How Would You Hardwire Our Future?

On Sunday night,…

I watched a 2009 science fiction movie called Hardwired. It was a futuristic view of what could happen if any one company gets too powerful.

In the movie Cuba Gooding, Jr. played Luke, a decorated war hero who found himself battling corporate America in, as the intro. noted, a few years from now.

Brand logos were everywhere. Gatorade was painted on the Taj Mahal, Trojan on the Washington Monument, Pepsi on the moon, and the Statue of Liberty’s torch illuminated Playboy’s bowtied bunny. Beyond the images shimmering from the high-rise office towers, the street scene was bleak with boarded up storefronts and homeless gathered around barrel fires. Corporate guards watched over the few occupied store windows; police were non-existent thanks to a bankrupt government. The radio reported post-depression economic news and said officials denied the ever falling snow was a product of a recent nuclear fallout.

The story moved quickly, and Luke’s old blue car got broadsided. He suffered severe head trauma while his pregnant wife died at the scene. A thumb scan at the hospital revealed that Luke’s medical insurance had expired, so he was triaged to Ward F, as in failure.

But corporate “Hope” Industries moved in to rescue Luke with a computer implant that would make his brain work again. There were just two side effects: Luke lost his memory and he began to see ads. Everywhere. He was told the only way to make the visions go away was to buy the watches, gum, or whiskey being sold. He was a test case, as were hundreds of others out there who had suddenly become property of Hope Industries, victims of an experiment worth billions of dollars in potential advertising space.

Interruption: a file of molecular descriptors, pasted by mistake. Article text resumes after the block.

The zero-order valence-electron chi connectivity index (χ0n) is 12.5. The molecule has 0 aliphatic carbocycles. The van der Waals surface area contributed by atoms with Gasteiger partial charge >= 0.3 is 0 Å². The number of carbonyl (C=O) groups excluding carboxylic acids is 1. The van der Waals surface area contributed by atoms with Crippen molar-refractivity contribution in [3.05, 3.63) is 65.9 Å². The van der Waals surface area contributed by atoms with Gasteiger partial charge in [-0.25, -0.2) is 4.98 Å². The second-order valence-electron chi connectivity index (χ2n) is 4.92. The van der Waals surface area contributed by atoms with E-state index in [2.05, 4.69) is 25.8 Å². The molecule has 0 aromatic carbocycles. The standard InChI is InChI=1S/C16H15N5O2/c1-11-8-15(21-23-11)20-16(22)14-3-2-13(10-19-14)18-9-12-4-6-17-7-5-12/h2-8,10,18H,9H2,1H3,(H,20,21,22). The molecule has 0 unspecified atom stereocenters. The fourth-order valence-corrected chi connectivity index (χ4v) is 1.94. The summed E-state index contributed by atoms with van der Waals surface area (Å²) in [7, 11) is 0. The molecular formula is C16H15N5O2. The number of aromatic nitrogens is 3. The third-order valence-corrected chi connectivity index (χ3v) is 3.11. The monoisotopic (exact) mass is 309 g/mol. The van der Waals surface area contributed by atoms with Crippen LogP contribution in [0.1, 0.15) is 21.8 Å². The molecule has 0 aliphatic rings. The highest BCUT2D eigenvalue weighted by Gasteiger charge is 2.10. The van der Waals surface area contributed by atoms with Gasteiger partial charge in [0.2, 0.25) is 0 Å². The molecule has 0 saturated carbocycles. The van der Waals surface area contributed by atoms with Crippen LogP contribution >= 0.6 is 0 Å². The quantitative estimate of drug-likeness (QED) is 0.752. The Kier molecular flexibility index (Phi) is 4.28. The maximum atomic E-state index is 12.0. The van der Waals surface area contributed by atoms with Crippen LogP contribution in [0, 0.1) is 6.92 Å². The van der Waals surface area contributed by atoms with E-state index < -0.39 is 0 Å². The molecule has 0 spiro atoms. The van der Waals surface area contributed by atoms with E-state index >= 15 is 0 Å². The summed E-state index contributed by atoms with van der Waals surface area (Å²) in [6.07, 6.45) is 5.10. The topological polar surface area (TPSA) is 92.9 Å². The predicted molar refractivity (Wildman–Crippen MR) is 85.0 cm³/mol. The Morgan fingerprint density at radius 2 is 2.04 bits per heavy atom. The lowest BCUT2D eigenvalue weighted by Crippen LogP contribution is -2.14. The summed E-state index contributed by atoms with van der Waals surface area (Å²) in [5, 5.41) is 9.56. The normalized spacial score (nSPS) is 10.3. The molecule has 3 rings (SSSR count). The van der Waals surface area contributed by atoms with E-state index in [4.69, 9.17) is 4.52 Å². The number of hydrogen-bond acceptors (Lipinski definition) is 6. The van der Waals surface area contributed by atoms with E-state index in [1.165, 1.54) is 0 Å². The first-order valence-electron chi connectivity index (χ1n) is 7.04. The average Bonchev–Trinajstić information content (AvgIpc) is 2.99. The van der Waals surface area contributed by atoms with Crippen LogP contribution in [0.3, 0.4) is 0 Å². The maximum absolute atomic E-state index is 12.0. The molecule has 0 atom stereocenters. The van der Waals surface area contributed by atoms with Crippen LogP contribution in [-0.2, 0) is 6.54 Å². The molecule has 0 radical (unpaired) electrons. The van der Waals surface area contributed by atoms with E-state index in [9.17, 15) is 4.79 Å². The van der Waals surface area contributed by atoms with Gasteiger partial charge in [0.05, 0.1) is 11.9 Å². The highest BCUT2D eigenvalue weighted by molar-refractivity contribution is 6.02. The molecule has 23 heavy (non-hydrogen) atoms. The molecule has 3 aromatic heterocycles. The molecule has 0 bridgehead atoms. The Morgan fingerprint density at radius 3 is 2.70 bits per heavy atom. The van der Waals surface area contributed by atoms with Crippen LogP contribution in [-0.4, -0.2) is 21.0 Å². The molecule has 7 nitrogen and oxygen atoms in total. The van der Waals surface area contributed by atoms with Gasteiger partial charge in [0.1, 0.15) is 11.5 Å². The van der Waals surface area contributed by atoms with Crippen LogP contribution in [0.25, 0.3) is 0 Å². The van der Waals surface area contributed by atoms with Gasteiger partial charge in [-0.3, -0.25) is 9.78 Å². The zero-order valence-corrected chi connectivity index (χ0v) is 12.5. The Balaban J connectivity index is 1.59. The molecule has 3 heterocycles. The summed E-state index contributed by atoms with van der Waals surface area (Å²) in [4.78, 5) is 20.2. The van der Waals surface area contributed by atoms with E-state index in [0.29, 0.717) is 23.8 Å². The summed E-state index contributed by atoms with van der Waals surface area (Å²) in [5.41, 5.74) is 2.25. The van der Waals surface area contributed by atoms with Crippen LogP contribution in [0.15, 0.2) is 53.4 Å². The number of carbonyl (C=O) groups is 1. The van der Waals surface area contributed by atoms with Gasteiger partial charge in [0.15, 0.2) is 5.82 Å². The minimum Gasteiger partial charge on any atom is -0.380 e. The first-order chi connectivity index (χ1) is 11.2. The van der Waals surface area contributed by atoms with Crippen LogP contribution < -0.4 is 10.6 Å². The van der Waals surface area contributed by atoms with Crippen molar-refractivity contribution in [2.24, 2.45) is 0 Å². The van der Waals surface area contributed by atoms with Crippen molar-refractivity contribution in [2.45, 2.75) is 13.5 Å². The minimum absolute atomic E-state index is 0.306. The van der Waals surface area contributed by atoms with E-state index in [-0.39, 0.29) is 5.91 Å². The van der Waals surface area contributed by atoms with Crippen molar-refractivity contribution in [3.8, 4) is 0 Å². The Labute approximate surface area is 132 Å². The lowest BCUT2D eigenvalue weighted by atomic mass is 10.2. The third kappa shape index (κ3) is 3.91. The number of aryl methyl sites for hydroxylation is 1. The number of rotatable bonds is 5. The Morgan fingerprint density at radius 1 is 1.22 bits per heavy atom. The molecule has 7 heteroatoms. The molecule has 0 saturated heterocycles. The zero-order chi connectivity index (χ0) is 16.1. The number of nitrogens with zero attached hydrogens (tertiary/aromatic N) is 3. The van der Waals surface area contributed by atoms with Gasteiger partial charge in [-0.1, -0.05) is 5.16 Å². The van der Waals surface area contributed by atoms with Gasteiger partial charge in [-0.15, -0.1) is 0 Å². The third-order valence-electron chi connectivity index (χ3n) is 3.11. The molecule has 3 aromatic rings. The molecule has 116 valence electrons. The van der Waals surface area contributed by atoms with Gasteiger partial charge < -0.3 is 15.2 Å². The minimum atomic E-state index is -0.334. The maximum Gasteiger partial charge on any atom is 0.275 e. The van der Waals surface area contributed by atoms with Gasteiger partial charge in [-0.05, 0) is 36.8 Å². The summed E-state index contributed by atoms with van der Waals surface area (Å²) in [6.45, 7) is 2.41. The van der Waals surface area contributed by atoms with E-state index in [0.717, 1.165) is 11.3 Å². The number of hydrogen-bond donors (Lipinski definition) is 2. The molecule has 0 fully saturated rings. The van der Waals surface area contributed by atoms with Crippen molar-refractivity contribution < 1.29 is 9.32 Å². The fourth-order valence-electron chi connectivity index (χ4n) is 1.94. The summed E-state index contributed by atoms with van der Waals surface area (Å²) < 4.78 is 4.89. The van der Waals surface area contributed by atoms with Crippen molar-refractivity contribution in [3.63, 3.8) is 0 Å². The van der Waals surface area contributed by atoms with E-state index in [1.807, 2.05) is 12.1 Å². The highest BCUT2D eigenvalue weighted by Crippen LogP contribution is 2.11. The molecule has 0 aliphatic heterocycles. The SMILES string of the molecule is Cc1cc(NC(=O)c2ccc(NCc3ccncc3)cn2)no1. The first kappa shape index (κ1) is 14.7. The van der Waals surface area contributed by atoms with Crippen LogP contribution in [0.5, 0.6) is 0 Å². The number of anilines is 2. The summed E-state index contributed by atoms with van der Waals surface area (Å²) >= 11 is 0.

Luckily, Luke’s computer brain was hacked by citizen advocates and one ex-Hope employee. They stopped the ads and intercepted the corporation’s control. The vigilantes were fighting Hope Industries that had, as it turned out, plotted the car accident and changed Luke’s insurance status. After much keyboard tapping, a few gun battles, and a trail of dead corporate yes men, the lead villian (Val Kilmer) was killed, and Luke was saved. The group didn’t rid the world of the problem though, and the computer remained in Luke’s head. It ended with a commitment to continue fighting for the future.

On Monday morning,…

I watched the news. AT&T acquired T-Mobile, making it the largest wireless provider in the world. Cell service will soon be added to more rural areas. Connection addicts may be happy. I am not. That retreat you know about…the one where you can hide from the cell phone and all its users…will soon get “served” by big, corporate America.

In Hardwired, only a few souls were willing to stand up against Hope Industries. They were the characters who showed signs of love, caring, and devotion. They didn’t need a fancy watch to be happy; they needed each other. Sci-fis are fantasies, and they can sometimes be pretty silly. But they often take a serious look at the future and force us to question it. They make us wonder if we’re headed in the direction we want to go. They give us a chance to set a new course.

What do you want the street to look like a generation from now? Or two? Or seven? How about those rural getaways? Are your actions in line with your vision? It’s a tough question, but it’s one we must answer together, today.